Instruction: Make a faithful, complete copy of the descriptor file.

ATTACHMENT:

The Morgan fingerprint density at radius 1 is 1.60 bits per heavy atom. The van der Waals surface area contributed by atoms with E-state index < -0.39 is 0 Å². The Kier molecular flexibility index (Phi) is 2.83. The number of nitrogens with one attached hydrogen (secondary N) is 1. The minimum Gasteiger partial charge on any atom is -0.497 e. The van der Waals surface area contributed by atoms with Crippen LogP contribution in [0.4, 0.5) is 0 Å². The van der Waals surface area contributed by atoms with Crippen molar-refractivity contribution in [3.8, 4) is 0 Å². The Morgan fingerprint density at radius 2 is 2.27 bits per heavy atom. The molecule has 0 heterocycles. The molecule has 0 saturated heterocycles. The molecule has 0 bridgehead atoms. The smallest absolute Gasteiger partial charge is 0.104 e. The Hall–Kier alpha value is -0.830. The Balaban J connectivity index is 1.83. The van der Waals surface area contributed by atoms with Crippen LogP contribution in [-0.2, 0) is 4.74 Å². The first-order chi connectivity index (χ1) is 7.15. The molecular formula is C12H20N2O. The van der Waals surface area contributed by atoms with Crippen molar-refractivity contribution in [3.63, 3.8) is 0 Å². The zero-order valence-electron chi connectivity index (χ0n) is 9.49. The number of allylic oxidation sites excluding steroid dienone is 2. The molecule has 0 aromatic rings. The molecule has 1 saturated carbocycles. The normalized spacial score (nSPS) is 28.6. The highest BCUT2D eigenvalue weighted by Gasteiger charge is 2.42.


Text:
The Morgan fingerprint density at radius 1 is 1.60 bits per heavy atom. The van der Waals surface area contributed by atoms with E-state index < -0.39 is 0 Å². The Kier molecular flexibility index (Phi) is 2.83. The number of nitrogens with one attached hydrogen (secondary N) is 1. The minimum Gasteiger partial charge on any atom is -0.497 e. The van der Waals surface area contributed by atoms with Crippen LogP contribution in [0.4, 0.5) is 0 Å². The van der Waals surface area contributed by atoms with Crippen molar-refractivity contribution in [3.8, 4) is 0 Å². The Morgan fingerprint density at radius 2 is 2.27 bits per heavy atom. The molecule has 0 heterocycles. The molecule has 0 saturated heterocycles. The molecule has 0 bridgehead atoms. The smallest absolute Gasteiger partial charge is 0.104 e. The Hall–Kier alpha value is -0.830. The Balaban J connectivity index is 1.83. The van der Waals surface area contributed by atoms with Crippen LogP contribution in [-0.2, 0) is 4.74 Å². The first-order chi connectivity index (χ1) is 7.15. The molecular formula is C12H20N2O. The van der Waals surface area contributed by atoms with Crippen molar-refractivity contribution in [3.63, 3.8) is 0 Å². The zero-order valence-electron chi connectivity index (χ0n) is 9.49. The number of allylic oxidation sites excluding steroid dienone is 2. The molecule has 0 aromatic rings. The molecule has 1 saturated carbocycles. The normalized spacial score (nSPS) is 28.6. The highest BCUT2D eigenvalue weighted by Gasteiger charge is 2.42.